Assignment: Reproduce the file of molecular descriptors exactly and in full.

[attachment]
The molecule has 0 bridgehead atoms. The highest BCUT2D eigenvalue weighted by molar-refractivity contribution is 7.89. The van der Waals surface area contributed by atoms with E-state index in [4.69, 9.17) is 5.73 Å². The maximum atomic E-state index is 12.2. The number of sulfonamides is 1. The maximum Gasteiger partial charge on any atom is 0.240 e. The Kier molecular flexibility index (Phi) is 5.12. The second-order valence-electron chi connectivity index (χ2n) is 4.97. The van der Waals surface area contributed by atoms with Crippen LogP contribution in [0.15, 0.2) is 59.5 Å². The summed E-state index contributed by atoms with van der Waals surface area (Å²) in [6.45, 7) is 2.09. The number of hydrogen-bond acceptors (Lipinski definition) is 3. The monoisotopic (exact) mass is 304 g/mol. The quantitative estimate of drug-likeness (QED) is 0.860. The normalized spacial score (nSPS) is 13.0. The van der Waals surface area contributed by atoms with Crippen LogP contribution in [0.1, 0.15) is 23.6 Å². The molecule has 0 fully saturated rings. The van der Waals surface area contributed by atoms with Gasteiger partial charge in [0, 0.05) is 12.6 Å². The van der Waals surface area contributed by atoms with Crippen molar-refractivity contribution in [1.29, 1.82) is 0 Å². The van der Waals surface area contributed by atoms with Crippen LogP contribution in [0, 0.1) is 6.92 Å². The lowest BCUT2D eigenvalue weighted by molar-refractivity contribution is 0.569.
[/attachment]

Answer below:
The molecule has 0 bridgehead atoms. The highest BCUT2D eigenvalue weighted by molar-refractivity contribution is 7.89. The van der Waals surface area contributed by atoms with E-state index in [4.69, 9.17) is 5.73 Å². The maximum atomic E-state index is 12.2. The number of sulfonamides is 1. The maximum Gasteiger partial charge on any atom is 0.240 e. The Kier molecular flexibility index (Phi) is 5.12. The second-order valence-electron chi connectivity index (χ2n) is 4.97. The van der Waals surface area contributed by atoms with Crippen LogP contribution in [0.15, 0.2) is 59.5 Å². The summed E-state index contributed by atoms with van der Waals surface area (Å²) in [6.45, 7) is 2.09. The number of hydrogen-bond acceptors (Lipinski definition) is 3. The monoisotopic (exact) mass is 304 g/mol. The quantitative estimate of drug-likeness (QED) is 0.860. The normalized spacial score (nSPS) is 13.0. The van der Waals surface area contributed by atoms with Crippen LogP contribution in [0.1, 0.15) is 23.6 Å². The molecule has 0 fully saturated rings. The van der Waals surface area contributed by atoms with Gasteiger partial charge in [0, 0.05) is 12.6 Å². The van der Waals surface area contributed by atoms with Crippen molar-refractivity contribution in [1.29, 1.82) is 0 Å². The van der Waals surface area contributed by atoms with Crippen LogP contribution in [0, 0.1) is 6.92 Å². The lowest BCUT2D eigenvalue weighted by molar-refractivity contribution is 0.569.